On Wednesday, I flew into Des Moines and was met by my friend, Kelly Norris who is the Director of Horticulture. We immediately drove to the Garden and had a delicious lunch at the Garden Café. The pièce de résistance was a Strawberry Rhubarb Crisp that was beyond wonderful. As we were leaving the café, I noticed the “flower” arrangement on the counter, several large hosta leaves, one to a vase. We sometimes forget that foliage can stand alone to catch the eye.
When we ventured out into the gardens, I was told how fortunate we were. The temperatures had been in the nineties and were expected to be there again on the weekend. But we were blessed with mid-eighties for the afternoon and seventies in the evening. As one might imagine, the flora at the Garden is meant to educate and inspire Iowan gardeners. An area known as the Lauridsen Savannah is filled with sedges, Penstemon ‘Dark Towers’, and Heuchera macrorrhiza ‘Autumn Bride, a simple and very low maintenance combination. I was amazed to see this Heuchera thriving in full sun but Kelly told me that the only requirement is consistent moisture. I usually see this Heuchera in dry shade where moisture is obviously lacking but it thrives there as well.
Continuing along the path through the savannah, we came upon beautiful groupings of Iris spuria. Most of them had finished blooming because of the Iowa heat this past week but one mass of ‘Missouri Rivers’ was still in full bloom. I had not grown any of this species but Kelly is such as enthusiast that I ordered some last fall. The few that I have are gorgeous and I can hardly wait until the clump enlarges.
In another section of the Garden, I loved the combination of Penstemon ‘Dark Towers’ and Nepeta. It was an excellent example of color interplay – blues and pale lavender with some purple foliage.
I love seeing new (to me) plants on garden tours. This time, Kelly introduced me to Lysimachia clethroides ‘Heronswood Gold’ that was set against a maroon barberry background. It is starting to ramble a bit but slower to do so because of the heavy clay soil and the fact that the golden foliage does not produce as much chlorophyll as the species. This loosestrife is good as punctuation marks in the garden.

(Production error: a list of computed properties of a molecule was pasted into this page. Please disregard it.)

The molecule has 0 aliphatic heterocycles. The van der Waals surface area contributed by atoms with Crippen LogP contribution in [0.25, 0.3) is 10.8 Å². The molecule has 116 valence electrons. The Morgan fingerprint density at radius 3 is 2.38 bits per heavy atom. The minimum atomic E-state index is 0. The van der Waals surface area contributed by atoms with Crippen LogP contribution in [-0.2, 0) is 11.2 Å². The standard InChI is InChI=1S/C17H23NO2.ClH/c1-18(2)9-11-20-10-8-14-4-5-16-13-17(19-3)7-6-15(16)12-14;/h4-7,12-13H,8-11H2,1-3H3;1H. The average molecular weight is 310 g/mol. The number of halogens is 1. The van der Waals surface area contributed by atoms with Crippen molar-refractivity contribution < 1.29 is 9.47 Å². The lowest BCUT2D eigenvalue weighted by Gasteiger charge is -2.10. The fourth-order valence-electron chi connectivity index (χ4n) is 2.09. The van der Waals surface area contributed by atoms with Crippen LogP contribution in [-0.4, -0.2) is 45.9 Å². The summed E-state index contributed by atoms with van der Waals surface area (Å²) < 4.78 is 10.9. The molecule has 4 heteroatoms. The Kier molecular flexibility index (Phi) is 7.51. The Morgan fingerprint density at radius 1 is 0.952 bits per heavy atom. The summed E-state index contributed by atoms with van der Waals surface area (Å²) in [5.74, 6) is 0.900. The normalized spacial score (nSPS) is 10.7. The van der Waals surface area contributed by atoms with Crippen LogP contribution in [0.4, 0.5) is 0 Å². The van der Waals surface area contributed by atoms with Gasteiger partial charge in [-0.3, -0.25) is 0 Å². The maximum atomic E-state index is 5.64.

In the early evening, I was in the Better Homes and Gardens Test Garden that is managed by another Des Moines friend, Sandra Gerdes. The occasion was the Botanical Garden soiree for donors and table sponsors for my luncheon talk on Garden Renovation on Thursday. I met several avid gardeners and thoroughly enjoyed the lavender/elderflower shortcakes. Wandering in this garden, before everyone arrived, I found Centaurea ‘Carama’ with which I was not familiar. It is similar to Centaurea dealbata but the flowers are smaller. It was paired with a yellow Coreopsis for great color contrast.
I awoke Thursday morning to gray skies and wet pavement. Much to everyone’s dismay at the Botanical Garden, at 10:30, the skies opened wide; fortunately, by 11:00, when the pre-luncheon meet and greet and book signing was to commence, the rain had reduced itself to a drizzle and after my talk, the sun came out and the attendees could venture out into the gardens. I went out as well since the light yesterday had been extremely harsh.
Des Moineans are very friendly people and proud of the strides that their city and young botanic garden have made. I hope that I’ll be returning.